In another embodiment, the present invention includes a method of constructing a circuit for communicating electrical signals. Under the method, a strip conductor is formed having a first and second side along a substrate. A ground plane is also formed along the substrate and separated from the strip conductor by an insulating material. In addition, an automated assembly machine is operated to select a low impedance device from a plurality of components and to place the low impedance device in electrical contact with the ground plane, thereby forming a circumferential shield around the strip conductor.
For a more complete understanding of the present invention and its advantages, reference is now made to the following descriptions taken in conjunction with the accompanying drawings, in which:
FIG. 1 illustrates a perspective view of a typical prior art microstrip configuration;
FIG. 2 illustrates a perspective view of a microstrip configuration having two low impedance devices shielding the microstrip conductor in accordance with the present invention;
FIG. 2a illustrates an enlarged and detailed view of a preferable low impedance device utilized in accordance with the present invention;
FIG. 3 illustrates a top view of a microstrip configuration having a plurality of low impedance devices and strip ground conductors shielding the microstrip conductor in accordance with the present invention; and
FIG. 4 illustrates a top view of an alternative microstrip configuration having a plurality of low impedance devices coupled by respective couplers to a ground plane, thereby shielding the microstrip conductor in accordance with the present invention.
The preferred embodiment of the present invention and its advantages are best understood by referring to FIGS. 1-4 of the drawings, like numerals being used for like and corresponding parts of the various drawings.
FIG. 2 illustrates a perspective view of a microstrip configuration in accordance with the present invention and designated generally at 18. In addition to aspects discussed below, microstrip configuration 18 also includes the same components as configuration 10 of FIG. 1. Thus, without restating the detail set forth above, configuration 18 includes a substrate 20 supporting a microstrip conductor 22 and a ground plane 24.
Substrate 20 also supports individual strip ground conductors 26 and 28 along each side of, and substantially parallel to, microstrip conductor 22. Ground conductors 26 and 28 typically have the same dimensions as microstrip conductor 22. Moreover, a distance on the order of 0.010 to 0.125 inches exists between each side of microstrip conductor 22 and the respective ground conductor 26 and 28.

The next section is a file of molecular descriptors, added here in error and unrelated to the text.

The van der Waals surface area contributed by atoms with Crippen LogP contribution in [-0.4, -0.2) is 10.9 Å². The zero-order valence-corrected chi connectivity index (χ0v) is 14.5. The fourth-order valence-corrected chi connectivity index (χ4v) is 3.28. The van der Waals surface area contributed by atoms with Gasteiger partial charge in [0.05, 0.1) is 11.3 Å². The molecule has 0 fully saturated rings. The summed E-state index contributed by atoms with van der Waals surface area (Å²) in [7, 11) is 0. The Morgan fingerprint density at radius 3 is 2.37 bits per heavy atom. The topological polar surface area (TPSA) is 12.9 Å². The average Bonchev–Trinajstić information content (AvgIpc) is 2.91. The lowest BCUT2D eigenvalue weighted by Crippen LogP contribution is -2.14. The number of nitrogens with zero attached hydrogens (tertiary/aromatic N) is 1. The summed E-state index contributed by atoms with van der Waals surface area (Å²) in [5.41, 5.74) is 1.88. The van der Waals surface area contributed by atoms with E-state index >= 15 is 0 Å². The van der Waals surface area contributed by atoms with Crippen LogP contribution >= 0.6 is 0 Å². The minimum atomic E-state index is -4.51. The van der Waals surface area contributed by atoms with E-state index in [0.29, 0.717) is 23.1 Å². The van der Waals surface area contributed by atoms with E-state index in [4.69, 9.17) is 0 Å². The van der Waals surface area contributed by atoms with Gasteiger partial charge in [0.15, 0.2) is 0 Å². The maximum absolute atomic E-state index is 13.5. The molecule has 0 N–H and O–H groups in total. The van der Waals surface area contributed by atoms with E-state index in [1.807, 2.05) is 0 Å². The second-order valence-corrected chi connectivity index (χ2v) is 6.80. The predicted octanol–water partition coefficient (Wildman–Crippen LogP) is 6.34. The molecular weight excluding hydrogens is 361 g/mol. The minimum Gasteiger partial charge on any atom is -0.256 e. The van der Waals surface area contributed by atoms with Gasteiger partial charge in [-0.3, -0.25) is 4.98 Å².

Each of ground conductors 26 and 28 includes a series of conductive contact pads. For purposes of illustration, these contact pads are labeled in sequence using sequential alphabetic characters in combination with the associated ground conductor. Thus, contact pads 26a through 26z are connected to ground conductor 26, while contact pads 28a through 28z are connected to ground conductor 28. The specific number of contact pads, as well as the spacing between successive contact pads, may be chosen by a person skilled in the art according to the principles taught herein. Moreover, as readily apparent below, each of the contact pads provides an electrical contact for connecting a device in electrical communication with a corresponding ground conductor. Thus, alternative shapes and sizes which also provide this function may be substituted by a person having skill in the art. In the preferred embodiment, however, each of the contact pads is formed concurrently with the formation of the corresponding ground conductor. Each contact pad is preferably rectangular in shape having dimensions on the order of 0.040 by 0.060 inches. Moreover, each rectangular pad is connected to the corresponding ground conductor by a conductive extension on the order 0.020 inches in width and 0.025 inches in length.
It should also be noted that ground conductors 26 and 28 are in electrical contact with ground plane 24 through couplers 30 and 32, respectively. In FIG. 2, couplers 30 and 32 are shown in phantom. Such an illustration represents that there are actually a series of couplers spaced at periodic distances beneath strip ground conductors 26 and 28. Moreover, in the preferred embodiment, there is one-to-one correspondence for each contact pad 26a through 26z, and 28a through 28z, and a coupler connecting it to ground plane 24. Couplers 30 and 32 (as well as the other couplers which are not visible) are formed using known fabrication techniques. For example, a cylindrical hole may be formed through the respective strip ground conductor, substrate 20 and ground plane 24. Typically, the hole is on the order of 0.012 inches in diameter. Thereafter, a conductive material is formed along the circumference of the hole, thereby providing a tubular conductive path between the respective strip ground conductor and ground plane 24. It should be noted that alternative couplers and/or methods of fabrication could be chosen by a person skilled in the art. For example, rivets, or alternative conductive structures, could be used to provide an electrical contact from ground plane 24 to the upper surface of substrate 20.